COVID-19 and mental health nursing: what’s next?

One challenge is finding the right balance between virtual mental health interventions and face-to-face meetings

Picture shows a medic visiting a patient's home. Both are wearing masks.
Picture: iStock

I join Mental Health Practice as consultant editor – succeeding the irreplaceable Ian Hulatt – at the most extraordinary of times.

After months of the COVID-19 crisis we should reflect on its long-term implications for mental health nursing.

Mental health nurses (MHNs) have shared the burden of COVID-19 along with the rest of society, but many have had the additional stress of working in difficult, high-risk settings. 

We must ask if public support for the NHS will lead to additional resources

Those from black, Asian and minority ethnic groups have further anxieties related to their own increased risks. MHNs in universities have seen their courses suspended and/or redesigned.

We have witnessed an enormous groundswell of public support for the NHS, but must ask whether this will lead to additional resources and support overall, and more specifically for mental health nursing.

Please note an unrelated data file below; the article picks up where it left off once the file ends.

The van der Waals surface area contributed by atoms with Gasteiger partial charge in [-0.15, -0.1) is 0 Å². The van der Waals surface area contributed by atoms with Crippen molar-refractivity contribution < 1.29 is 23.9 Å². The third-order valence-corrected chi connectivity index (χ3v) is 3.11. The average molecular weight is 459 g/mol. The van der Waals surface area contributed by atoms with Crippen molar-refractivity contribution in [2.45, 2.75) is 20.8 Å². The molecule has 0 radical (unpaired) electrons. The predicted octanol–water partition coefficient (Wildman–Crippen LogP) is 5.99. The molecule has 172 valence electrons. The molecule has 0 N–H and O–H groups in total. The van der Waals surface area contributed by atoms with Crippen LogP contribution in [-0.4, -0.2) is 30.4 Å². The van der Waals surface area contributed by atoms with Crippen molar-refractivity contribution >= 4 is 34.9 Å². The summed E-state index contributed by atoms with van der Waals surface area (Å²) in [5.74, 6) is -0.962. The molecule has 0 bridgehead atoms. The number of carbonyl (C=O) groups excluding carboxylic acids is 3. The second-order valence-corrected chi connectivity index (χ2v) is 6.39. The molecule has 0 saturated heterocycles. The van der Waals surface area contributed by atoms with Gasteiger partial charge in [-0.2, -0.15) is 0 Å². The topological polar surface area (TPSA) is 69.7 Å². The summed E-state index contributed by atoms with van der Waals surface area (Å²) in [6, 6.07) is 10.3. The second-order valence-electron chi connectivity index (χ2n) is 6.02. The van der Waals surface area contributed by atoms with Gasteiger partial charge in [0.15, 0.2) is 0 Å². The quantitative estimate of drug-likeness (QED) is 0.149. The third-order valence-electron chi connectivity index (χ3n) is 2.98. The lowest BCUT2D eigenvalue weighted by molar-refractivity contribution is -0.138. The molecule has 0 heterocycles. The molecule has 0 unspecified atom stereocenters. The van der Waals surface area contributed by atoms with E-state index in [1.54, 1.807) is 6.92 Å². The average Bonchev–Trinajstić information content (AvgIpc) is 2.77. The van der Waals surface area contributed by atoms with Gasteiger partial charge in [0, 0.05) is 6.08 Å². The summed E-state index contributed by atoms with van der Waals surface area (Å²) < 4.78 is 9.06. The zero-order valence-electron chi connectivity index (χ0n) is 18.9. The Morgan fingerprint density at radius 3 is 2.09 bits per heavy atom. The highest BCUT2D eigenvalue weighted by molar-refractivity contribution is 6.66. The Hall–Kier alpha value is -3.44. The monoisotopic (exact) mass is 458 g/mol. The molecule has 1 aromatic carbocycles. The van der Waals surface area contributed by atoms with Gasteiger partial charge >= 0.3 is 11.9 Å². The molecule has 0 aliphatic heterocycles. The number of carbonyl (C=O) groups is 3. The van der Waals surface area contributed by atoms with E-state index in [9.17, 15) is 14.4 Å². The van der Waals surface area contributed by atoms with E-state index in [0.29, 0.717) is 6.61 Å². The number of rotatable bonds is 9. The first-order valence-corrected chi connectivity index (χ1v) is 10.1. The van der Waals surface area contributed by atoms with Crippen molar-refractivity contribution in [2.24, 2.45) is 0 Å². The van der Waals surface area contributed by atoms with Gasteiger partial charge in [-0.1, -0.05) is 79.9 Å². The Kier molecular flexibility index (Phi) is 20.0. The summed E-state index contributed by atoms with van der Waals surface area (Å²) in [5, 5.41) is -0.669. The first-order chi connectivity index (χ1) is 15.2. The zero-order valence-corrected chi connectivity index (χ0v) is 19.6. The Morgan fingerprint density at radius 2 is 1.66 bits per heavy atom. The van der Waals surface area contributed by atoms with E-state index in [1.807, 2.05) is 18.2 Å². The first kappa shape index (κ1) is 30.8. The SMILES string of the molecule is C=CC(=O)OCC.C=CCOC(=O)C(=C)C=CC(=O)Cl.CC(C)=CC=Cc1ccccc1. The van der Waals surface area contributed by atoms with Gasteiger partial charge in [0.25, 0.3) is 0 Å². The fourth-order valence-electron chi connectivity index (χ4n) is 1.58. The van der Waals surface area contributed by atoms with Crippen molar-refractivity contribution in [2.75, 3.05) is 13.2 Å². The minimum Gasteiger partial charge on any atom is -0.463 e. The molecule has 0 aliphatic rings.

Sustained changes are likely in ways of working in mental health services, with staff time saved through reductions in face-to-face meetings and associated travel, which will help to accommodate an inevitable increase in service demand.  

There is some evidence that virtual mental health interventions can be effective and may be preferred by service users. However, getting the balance right between virtual and face-to-face care will be challenging.

Mental health nursing’s flexibility will enable us to respond positively and imaginatively

For example, MHNs who have carried out crisis assessments in individuals’ homes know the richness of understanding that can come from being in that intimate environment.

I am convinced that a major strength of mental health nursing is that the role is not tightly defined, and its boundaries are flexible. This inherent flexibility will enable us to respond positively and imaginatively to the needs of service users in the future. 

MHP will continue to provide insightful and informed commentary to assist in charting that journey.

View our COVID-19 resource centre